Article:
e. a vector execution unit within the processor comprising N computing elements, each computing element corresponding to a respective LUT module, wherein for each computing element, the unit: (i) performs a vector element data read operation to provide an entry index for a LUT and perform an LUT read operation; (ii) increments each read LUT count value; and, (iii) stores back the respective incremented count value; and, wherein the output and inputs of vector execution unit are coupled to read and write ports of the vector register file;
f. a port of the vector register file selectively coupled to an address input of the data memory; wherein the processor performs a histogram operation; and,
g. a histogram generation unit for adding the count values in the plurality of LUTs to generate a histogram table using vector arithmetic instructions.
2. The system of claim 1, wherein the SIMD processor performs operations on vectors in a single clock cycle using program instructions comprising:
a. setting a LUT base address register to point to a beginning point of a LUT to be stored in the data memory;
b. initializing a LUT module area in the data memory to zero;
c. reading a vector of N data values from a vector register and reading a corresponding location for each of the N LUT modules using the data values as the index address;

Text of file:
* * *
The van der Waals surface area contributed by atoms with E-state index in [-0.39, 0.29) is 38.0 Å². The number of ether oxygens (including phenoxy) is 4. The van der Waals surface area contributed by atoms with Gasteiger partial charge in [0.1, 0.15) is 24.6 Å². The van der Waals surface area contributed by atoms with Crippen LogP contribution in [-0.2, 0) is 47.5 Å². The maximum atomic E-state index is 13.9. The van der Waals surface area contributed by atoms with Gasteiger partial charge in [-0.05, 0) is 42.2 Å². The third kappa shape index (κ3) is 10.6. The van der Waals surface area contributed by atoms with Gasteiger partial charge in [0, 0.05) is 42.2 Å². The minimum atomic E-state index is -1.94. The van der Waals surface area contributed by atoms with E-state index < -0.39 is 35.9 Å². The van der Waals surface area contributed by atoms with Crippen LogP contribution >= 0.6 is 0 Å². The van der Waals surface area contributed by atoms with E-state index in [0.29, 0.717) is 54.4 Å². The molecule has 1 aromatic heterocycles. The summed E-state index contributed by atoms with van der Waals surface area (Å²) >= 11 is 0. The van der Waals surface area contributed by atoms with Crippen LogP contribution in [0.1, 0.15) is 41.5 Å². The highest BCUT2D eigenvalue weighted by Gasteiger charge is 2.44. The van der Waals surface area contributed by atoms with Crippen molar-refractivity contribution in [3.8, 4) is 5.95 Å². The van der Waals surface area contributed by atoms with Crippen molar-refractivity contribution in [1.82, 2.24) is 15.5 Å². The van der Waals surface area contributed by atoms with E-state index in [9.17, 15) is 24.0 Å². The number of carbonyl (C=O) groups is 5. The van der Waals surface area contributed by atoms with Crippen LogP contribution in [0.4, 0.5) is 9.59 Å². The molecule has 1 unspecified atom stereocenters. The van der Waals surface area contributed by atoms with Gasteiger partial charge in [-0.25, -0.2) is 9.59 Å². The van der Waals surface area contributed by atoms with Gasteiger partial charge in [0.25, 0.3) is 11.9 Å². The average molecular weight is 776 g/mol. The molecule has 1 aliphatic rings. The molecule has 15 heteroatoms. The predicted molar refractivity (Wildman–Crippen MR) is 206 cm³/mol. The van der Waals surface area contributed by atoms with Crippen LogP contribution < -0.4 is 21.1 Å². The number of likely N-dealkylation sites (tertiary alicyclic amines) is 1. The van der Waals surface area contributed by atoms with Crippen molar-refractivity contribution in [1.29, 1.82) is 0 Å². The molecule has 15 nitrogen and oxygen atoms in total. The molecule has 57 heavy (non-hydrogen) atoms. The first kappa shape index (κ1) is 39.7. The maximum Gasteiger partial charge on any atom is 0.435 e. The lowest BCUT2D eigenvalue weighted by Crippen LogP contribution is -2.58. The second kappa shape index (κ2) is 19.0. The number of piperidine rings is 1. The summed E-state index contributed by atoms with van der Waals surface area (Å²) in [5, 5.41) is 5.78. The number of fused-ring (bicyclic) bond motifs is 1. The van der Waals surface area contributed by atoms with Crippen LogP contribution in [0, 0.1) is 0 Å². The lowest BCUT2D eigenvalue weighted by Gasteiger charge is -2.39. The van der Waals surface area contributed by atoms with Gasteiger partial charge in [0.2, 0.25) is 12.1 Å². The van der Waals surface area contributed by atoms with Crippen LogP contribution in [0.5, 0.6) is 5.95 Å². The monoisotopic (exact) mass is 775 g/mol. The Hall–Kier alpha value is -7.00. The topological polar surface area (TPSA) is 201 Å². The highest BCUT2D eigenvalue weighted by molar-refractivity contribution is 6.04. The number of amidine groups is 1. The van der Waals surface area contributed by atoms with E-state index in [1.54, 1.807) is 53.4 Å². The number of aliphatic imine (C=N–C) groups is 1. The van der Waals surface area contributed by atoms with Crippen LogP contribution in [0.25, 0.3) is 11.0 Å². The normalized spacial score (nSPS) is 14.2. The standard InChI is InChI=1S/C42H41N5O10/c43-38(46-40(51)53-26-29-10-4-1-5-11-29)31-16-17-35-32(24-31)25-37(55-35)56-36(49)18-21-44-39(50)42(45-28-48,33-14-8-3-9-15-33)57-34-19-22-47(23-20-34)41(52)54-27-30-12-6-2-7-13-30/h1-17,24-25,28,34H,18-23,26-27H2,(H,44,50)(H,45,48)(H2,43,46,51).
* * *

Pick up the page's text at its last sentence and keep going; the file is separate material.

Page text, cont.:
d. incrementing each read count value in the LUT by one, using vector arithmetic operations;
e. storing the incremented count value into its respective entry using a vector LUT update instruction, thereby updating the LUT; and
f. adding the count values in the LUT modules together to provide the histogram table.
3. The system of claim 1 wherein histogram operation compromises:
a. initializing all LUT contents to zero by multiple vector write operations by scanning all LUT addresses;
b. loading input data into a vector register, and reading the input data to perform a vector Look-Up-Table read operation;
c. incrementing the count value read from the LUT by one as a means of updating LUT count values;
d. performing a vector LUT write operation by writing back updated LUT count values to the vector LUT pointed to by the vector register containing input data values; and,
e. adding same type of LUT data for each histogram bins to reduce vector components by using vector arithmetic instructions.
4. The system of claim 3, wherein a RISC processor is used for input/output processing for scalar and vector values and for program flow control, and SIMD processing is used for data processing, whereby one RISC and one SIMD instruction are executed every clock cycle.
5. The system of claim 4, wherein the value of N is an integer ranging from 8 to 256.